What happens when you send a professor, a mentor, and seven inexperienced undergraduates into the field? Dr. Erin Pettit and UAF graduate student Christina Carr led myself and six other undergraduates onto Kennicott Glacier in hopes of teaching us about glacier dynamics and glaciology field techniques. We spent seven days on the glacier. During this time we learned various cold-climate survival techniques and successfully collected ground penetrating radar (GPR) measurements to attain an idea of ice thickness. Kennicott Glacier is located in the Wrangell Mountain Range in southcentral Alaska. It stretches 43 km from the top of Mt. Blackburn to its terminus in McCarthy, AK. Previous studies have used GPS velocities to estimate ice thickness. Estimated thicknesses range from 550m to 1080m using one model, and 400m to 820m using a second model . We used GPR to measure ice thickness and compared our thickness measurements to previous estimates. Our data show the ice thickness ranges from 300m to 600m. This is more similar to the second model’s estimates, but around a 270m - 510m difference is present between the data.
    • Kern Canyon Fault Quartz Piezometry and Thermometry: How Weak are Rocks in a Deep Fault?

      Tsigonis, Rebekah (2012)
      This project is an investigation of the strength of rocks from 10-25 kilometers depth in the Kern Canyon Fault in the Sierra Nevada. When this fault was active, it behaved similarly to the San Andreas Fault in California and the Denali Fault here in Alaska. Deep sections of this ancient fault were brought to the surface of the Earth through erosion. Using a method known as piezometry, I was able to measure the sizes of deformed quartz grains in rock samples, which inversely relates to the amount of stress that the rocks experienced during faulting. I also used a technique known as titanium-in-quartz thermometry (TitaniQ) to determine the temperature of the rocks during faulting deformation episodes. Via the Electron Microprobe in the Analytical Facility at UAF, I was able to measure the amount of titanium present in the deformed quartz grains which directly correlates to the temperature at which these crystals formed. In combining the calculations for stress and temperature of deformation, the strain rate exhibited on these rocks was determined which is used to better understand how weak or strong rocks are at different depths within fault zones.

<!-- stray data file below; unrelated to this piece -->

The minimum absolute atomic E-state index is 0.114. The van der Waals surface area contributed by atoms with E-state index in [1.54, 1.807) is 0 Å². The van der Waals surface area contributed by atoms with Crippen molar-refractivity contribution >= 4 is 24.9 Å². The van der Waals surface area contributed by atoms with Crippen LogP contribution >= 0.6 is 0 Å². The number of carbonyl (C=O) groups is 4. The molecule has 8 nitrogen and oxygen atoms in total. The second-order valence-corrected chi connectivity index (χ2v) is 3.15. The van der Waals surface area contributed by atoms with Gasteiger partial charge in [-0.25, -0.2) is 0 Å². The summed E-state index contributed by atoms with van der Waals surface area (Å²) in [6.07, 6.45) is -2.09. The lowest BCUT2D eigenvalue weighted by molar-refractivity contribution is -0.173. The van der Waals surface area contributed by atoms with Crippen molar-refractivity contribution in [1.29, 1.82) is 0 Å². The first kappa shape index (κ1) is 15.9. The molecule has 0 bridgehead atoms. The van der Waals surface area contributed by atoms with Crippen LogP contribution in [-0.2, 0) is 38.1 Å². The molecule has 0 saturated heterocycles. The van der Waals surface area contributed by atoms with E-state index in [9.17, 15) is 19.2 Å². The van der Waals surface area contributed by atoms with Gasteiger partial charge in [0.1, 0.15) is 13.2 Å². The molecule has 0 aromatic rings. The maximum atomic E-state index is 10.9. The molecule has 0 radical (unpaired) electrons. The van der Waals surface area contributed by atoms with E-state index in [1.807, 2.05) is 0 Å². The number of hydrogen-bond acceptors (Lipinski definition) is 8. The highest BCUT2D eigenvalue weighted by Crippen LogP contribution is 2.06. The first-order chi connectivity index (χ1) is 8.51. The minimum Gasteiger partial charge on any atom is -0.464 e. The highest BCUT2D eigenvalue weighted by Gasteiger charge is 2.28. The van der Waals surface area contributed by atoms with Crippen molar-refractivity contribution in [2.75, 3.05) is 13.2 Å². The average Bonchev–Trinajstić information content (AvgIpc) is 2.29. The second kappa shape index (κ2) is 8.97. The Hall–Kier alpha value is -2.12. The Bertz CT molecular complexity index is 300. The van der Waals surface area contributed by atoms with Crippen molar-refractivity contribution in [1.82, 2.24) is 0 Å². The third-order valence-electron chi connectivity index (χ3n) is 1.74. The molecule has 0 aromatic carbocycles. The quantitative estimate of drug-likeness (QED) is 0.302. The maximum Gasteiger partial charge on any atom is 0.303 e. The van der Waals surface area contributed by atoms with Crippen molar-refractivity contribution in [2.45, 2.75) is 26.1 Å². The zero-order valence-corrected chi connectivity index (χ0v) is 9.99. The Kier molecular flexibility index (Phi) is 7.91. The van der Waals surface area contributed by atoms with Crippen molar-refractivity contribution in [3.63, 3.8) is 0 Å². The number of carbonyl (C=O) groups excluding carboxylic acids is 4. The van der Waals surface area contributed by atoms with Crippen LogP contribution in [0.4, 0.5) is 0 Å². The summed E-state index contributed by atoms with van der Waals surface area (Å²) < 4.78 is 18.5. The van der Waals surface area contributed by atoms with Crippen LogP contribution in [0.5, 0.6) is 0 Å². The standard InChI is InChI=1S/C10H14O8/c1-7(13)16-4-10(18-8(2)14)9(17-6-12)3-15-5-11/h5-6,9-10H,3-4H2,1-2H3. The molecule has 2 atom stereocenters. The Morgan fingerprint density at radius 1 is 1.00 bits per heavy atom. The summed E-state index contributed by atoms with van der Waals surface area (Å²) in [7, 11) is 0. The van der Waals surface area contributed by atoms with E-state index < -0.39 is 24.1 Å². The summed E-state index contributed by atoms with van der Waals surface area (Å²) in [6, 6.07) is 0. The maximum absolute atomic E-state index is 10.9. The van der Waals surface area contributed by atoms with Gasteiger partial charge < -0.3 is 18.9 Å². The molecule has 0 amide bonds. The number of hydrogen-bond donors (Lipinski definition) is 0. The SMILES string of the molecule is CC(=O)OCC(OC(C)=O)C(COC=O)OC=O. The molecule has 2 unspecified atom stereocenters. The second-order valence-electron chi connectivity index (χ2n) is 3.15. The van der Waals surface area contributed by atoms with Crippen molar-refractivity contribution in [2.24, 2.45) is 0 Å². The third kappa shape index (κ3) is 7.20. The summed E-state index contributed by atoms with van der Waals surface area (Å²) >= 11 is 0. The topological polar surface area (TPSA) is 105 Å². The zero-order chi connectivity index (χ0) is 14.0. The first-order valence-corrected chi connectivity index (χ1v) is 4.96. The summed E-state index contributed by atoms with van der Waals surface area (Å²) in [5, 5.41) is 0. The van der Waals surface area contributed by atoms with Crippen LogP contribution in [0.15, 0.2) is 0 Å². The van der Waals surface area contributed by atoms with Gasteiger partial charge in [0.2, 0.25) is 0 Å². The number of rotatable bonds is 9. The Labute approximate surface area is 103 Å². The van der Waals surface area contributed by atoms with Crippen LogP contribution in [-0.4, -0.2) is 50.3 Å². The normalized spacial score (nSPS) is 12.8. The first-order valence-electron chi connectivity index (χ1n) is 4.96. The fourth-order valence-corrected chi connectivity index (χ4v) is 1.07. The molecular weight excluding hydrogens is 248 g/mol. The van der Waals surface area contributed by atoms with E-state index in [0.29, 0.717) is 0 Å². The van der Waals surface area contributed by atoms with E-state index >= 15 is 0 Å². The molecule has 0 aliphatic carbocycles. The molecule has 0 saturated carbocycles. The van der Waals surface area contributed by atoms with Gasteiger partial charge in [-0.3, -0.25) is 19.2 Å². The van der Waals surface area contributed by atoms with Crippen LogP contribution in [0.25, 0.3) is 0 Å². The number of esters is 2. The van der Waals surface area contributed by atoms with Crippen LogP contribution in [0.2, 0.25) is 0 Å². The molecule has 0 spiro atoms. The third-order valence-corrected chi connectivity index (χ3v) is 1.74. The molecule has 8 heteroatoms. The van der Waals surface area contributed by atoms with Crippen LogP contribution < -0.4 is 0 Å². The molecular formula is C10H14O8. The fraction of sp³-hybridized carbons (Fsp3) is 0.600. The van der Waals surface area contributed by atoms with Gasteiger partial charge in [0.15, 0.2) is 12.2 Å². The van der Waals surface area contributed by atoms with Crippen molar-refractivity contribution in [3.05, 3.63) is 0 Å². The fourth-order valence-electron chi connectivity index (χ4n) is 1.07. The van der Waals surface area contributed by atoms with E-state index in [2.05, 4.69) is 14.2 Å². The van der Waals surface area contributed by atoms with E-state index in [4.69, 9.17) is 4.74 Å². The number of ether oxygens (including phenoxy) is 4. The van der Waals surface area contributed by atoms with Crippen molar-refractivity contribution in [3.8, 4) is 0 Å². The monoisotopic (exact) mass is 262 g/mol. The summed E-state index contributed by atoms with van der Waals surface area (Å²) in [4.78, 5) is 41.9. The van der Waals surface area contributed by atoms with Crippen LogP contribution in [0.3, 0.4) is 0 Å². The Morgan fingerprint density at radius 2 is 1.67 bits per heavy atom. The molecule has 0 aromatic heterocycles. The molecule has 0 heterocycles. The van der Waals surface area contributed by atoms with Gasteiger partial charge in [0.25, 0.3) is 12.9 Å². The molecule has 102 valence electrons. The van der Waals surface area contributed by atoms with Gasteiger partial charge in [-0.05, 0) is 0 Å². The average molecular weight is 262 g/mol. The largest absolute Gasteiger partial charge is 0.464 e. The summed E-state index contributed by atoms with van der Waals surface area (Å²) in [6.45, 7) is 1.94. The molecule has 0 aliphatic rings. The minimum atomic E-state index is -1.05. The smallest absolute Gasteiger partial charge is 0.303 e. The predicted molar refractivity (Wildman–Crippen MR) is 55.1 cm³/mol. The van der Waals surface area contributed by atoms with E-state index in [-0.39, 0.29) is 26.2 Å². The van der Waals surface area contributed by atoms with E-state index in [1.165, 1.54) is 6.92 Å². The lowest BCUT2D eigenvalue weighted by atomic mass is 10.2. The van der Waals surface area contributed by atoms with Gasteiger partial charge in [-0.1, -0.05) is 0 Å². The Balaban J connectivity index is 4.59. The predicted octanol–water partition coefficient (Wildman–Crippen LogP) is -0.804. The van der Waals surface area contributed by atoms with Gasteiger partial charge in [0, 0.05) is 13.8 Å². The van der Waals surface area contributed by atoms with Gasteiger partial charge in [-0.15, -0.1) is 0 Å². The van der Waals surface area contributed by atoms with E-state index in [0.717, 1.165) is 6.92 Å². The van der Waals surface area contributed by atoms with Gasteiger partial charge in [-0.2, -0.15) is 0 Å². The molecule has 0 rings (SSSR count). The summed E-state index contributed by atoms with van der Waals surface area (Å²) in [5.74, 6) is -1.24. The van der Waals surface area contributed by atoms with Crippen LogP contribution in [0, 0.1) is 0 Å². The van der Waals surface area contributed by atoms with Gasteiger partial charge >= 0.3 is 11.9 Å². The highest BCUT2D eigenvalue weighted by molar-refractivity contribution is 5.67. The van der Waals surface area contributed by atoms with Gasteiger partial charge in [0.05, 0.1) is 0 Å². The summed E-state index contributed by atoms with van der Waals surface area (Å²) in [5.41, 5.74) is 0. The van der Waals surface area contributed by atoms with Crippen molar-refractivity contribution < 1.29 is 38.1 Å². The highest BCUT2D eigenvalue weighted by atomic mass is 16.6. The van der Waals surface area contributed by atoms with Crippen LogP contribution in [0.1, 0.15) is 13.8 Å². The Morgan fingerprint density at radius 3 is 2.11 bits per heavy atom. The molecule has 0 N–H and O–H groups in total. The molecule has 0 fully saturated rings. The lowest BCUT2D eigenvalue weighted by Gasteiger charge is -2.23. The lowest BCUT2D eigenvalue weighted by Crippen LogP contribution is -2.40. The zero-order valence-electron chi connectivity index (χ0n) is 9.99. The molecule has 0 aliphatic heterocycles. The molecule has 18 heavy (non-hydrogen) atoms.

• Kids Getting Away With Learning: Student Perceptions Of Learning In One To One Laptop Programs

      Standley, Mark; Monahan, John; Crumley, Robert; Jorgensen, Spike; Lang, Rob; Richey, Jean; Roehl, Roy (2012)
      This research explores students' perceptions of learning in one to one laptop programs in rural Alaska. This research used constructing grounded theory methods by conducting five focus groups in rural high schools in order to gather and analyze data from the students themselves. The research intent was to let the students' words and experiences shape a new theory how about they learn with these laptop programs. From an epistemological standpoint the goal of this qualitative research was to create a more complete picture of learning in one to one programs using grounded data through gathering, analyzing, and working directly with the students in these programs as "co-participants" to learn from their perceptions of learning using laptops. The new literacies student develop through being 21st century learners were reflected in the student perceptions in one to one programs and challenge researchers to re-examine learning theory in light of the ubiquitous nature of digital learning. This research was part of a larger collaboration with the Tech Cohort (Appendix A) to conduct mixed methods research using the same population to create a more complete picture of the research topics and participants.
    • The kinetics of glucose limited growth by a marine yeast

      McNab, Allen David (1969-05)